AAVs are large, 20-sided par­ti­cles, but cur­rent­ly man­u­fac­tur­ers fil­ter the virus­es out with the same decades-old pro­ce­ses they would use for much small­er mol­e­cules: chro­matog­ra­phy columns, ver­ti­cal tubes where you mix a so­lu­tion from the cells with beads that bind to and pre­vent the AAV from pass­ing through ini­tial­ly, while every­thing else flush­es out. It’s high­ly in­ef­fi­cient, though, Lug­in­buhl said. Among oth­er is­sues, the columns have low ca­pac­i­ty. Be­tween 70% and 80% of the so­lu­tion is gen­er­al­ly lost, Lug­in­buhl said.

Chilkoti’s lab is known for its work on bio­ma­te­ri­als, the ones he put to use found­ing Phase­Bio, hop­ing to build drugs that float­ed through the body dif­fer­ent­ly and en­abled more pa­tient-friend­ly dos­ing reg­i­mens. The bio­ma­te­ri­als Isol­ere is bring­ing for­ward bind to the AAV and form the same kind of liq­uid-liq­uid sep­a­ra­tion as you see in oil in wa­ter emul­sions — like a pro­tec­tive bub­ble around AAV, sep­a­rat­ing it from the rest of the so­lu­tion.

That ma­te­r­i­al can shep­herd the AAV through the fil­tra­tion process, Lug­in­buhl said. The goal is to im­prove yields by 50%.

It’s “a huge pain point in AAV man­u­fac­tur­ing that we’re po­si­tioned to ad­dress,” she said.

Lug­in­buhl said their tech­nol­o­gy can work on any AAV and added, rel­a­tive­ly seam­less­ly, in­to ex­ist­ing man­u­fac­tur­ing process­es. So far, they’ve on­ly test­ed it on 2 liter tanks, but she said they’ve been work­ing with ma­jor gene ther­a­py com­pa­nies and hope to sign a co-de­vel­op­ment deal that would let them scale up the process.

The goal is to get to the mar­ket in 16 months. A Se­ries A is in the works, she said, but of less­er con­cern. For now, they have the run­way, she said, and the field is in dire need of new tech­niques.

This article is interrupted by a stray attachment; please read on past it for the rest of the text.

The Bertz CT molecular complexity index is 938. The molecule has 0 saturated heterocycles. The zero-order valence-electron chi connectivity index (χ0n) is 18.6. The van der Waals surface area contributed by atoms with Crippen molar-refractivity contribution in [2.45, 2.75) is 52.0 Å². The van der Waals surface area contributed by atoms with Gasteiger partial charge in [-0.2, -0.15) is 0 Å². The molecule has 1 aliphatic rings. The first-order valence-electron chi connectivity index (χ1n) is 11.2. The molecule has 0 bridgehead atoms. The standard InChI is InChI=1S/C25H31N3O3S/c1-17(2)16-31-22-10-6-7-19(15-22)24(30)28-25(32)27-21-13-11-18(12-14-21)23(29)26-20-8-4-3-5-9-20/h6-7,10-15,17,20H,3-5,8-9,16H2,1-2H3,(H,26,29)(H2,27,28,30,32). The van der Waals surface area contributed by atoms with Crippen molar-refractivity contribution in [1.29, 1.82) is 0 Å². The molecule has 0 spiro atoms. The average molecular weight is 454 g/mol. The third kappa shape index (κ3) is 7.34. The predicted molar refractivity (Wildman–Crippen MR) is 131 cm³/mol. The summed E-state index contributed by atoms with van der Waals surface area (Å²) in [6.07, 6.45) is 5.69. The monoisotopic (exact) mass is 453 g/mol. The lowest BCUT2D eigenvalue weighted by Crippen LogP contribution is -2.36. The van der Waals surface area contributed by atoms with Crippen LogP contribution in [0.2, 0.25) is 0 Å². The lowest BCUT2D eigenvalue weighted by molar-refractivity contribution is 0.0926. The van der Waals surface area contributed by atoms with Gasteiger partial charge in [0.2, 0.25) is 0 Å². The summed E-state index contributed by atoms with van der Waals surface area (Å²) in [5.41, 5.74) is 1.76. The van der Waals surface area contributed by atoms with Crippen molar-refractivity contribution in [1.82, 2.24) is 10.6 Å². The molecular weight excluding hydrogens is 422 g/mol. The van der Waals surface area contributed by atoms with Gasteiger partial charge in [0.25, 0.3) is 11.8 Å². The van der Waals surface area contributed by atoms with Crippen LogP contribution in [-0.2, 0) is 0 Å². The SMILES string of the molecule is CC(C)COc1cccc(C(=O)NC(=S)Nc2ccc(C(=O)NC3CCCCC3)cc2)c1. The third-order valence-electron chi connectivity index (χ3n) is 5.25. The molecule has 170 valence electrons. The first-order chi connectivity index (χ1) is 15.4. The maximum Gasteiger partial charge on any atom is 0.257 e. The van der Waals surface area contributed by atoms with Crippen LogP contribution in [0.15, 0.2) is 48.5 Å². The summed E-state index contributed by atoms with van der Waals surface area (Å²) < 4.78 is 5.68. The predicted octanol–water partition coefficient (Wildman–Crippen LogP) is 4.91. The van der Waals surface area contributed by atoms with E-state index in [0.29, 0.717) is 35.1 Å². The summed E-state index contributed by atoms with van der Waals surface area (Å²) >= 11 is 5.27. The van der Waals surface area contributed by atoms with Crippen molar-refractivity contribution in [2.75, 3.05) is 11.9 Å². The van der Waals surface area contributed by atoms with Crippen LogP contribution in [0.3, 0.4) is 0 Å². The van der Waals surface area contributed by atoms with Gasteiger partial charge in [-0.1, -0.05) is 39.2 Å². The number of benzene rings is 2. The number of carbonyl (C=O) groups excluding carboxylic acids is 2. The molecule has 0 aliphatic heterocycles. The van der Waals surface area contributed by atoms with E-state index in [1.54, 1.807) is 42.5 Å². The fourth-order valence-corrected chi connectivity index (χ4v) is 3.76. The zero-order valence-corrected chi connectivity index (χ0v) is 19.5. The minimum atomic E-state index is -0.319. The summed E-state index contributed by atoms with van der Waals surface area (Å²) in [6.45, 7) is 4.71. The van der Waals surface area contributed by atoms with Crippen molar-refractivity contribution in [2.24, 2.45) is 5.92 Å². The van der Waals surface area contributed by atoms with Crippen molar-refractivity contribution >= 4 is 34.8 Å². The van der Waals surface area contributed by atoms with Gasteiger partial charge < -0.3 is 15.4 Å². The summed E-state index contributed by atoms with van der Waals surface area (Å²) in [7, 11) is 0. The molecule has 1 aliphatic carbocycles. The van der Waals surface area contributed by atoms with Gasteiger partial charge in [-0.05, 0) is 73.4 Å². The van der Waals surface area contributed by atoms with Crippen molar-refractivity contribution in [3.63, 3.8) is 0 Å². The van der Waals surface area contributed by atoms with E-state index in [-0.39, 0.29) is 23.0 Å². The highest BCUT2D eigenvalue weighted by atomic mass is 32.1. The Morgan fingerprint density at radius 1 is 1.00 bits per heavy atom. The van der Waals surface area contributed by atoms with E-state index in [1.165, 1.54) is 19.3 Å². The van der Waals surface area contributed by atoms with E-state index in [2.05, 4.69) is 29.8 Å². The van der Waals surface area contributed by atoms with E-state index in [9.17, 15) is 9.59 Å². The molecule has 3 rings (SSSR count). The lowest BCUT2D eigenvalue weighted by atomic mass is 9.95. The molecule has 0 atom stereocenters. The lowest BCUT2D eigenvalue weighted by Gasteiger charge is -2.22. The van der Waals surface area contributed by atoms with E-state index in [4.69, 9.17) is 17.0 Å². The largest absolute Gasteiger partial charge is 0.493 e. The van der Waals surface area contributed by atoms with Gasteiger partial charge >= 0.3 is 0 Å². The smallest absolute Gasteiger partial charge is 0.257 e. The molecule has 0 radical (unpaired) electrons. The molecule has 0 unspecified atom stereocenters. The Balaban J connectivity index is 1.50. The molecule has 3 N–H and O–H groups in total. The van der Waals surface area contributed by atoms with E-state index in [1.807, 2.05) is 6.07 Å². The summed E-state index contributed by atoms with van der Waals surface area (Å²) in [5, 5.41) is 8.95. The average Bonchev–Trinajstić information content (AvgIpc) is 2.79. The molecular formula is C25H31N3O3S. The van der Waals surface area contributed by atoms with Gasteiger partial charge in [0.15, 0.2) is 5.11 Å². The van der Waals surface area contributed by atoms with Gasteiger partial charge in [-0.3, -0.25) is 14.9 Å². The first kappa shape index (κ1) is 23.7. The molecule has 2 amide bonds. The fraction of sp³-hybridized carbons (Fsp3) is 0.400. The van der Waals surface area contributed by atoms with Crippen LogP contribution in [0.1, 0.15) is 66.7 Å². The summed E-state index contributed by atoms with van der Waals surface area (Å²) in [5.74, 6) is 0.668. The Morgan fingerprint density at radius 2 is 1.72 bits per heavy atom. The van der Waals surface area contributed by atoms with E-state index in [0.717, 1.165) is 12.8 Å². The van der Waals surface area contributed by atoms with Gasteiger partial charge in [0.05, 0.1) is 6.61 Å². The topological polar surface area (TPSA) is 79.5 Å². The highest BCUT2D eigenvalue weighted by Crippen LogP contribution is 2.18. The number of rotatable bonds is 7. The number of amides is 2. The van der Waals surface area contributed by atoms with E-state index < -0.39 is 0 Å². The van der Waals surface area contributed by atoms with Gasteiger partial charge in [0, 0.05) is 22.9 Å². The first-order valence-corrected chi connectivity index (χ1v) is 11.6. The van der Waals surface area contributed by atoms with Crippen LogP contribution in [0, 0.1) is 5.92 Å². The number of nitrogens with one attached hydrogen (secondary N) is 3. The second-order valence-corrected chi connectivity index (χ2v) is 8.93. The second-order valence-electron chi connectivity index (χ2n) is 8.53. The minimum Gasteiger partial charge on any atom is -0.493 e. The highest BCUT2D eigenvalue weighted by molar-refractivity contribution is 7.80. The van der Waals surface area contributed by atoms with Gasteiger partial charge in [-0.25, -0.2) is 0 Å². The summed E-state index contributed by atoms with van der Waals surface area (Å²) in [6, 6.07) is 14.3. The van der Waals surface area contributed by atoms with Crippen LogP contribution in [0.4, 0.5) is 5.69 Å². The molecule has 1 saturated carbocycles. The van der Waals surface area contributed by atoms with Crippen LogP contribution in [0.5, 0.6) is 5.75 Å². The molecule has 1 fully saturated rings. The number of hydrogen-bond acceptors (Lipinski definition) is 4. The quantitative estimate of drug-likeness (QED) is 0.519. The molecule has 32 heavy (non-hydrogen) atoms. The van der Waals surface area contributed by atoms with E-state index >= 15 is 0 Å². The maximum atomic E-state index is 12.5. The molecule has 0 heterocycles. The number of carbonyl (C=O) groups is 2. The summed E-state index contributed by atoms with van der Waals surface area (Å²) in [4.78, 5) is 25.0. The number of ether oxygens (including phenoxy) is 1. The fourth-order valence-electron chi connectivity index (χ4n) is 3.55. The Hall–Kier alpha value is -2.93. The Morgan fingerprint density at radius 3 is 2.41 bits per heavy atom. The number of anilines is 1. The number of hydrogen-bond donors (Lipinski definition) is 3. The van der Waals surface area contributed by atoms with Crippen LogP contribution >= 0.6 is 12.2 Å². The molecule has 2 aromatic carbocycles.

“You hear that quote that we’re train­ing chil­dren for jobs that don’t ex­ist to­day,” she said. “The med­i­cines of the fu­ture are modal­i­ties we may not even know ex­ist to­day. And so it’s im­por­tant to be ready to man­u­fac­ture the next gen­er­a­tion of med­i­cines.”

“To do that we need new ideas and new in­no­va­tions in man­u­fac­tur­ing,” she added. “The down­stream pu­rifi­ca­tion field had re­al­ly re­mained quite stag­nant.“

In­side Track: Be­hind the Scenes of a Ma­jor Biotech SPAC

Dr. David Hung and Michelle Doig are no strangers to the SPAC phenomenon. As Founder and CEO of Nuvation Bio, a biotech company tackling some of the greatest unmet needs in oncology, Dr. Hung recently took the company public in one of this year’s biggest SPAC related deals. And as Partner at Omega Funds, Doig not only led and syndicated Nuvation Bio’s Series A, but is now also President of the newly formed, Omega-sponsored, Omega Alpha SPAC (Nasdaq: OMEG; oversubscribed $138m IPO priced January 6, 2021).

Janet Woodcock, acting FDA commissioner (Al Drago/Bloomberg via Getty Images)

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An­oth­er busy week for IPOs be­gins with an off-the shelf cell ther­a­py play­er sniff­ing around uni­corn sta­tus

Editor’s note: Interested in following biopharma’s fast-paced IPO market? You can bookmark our IPO Tracker here.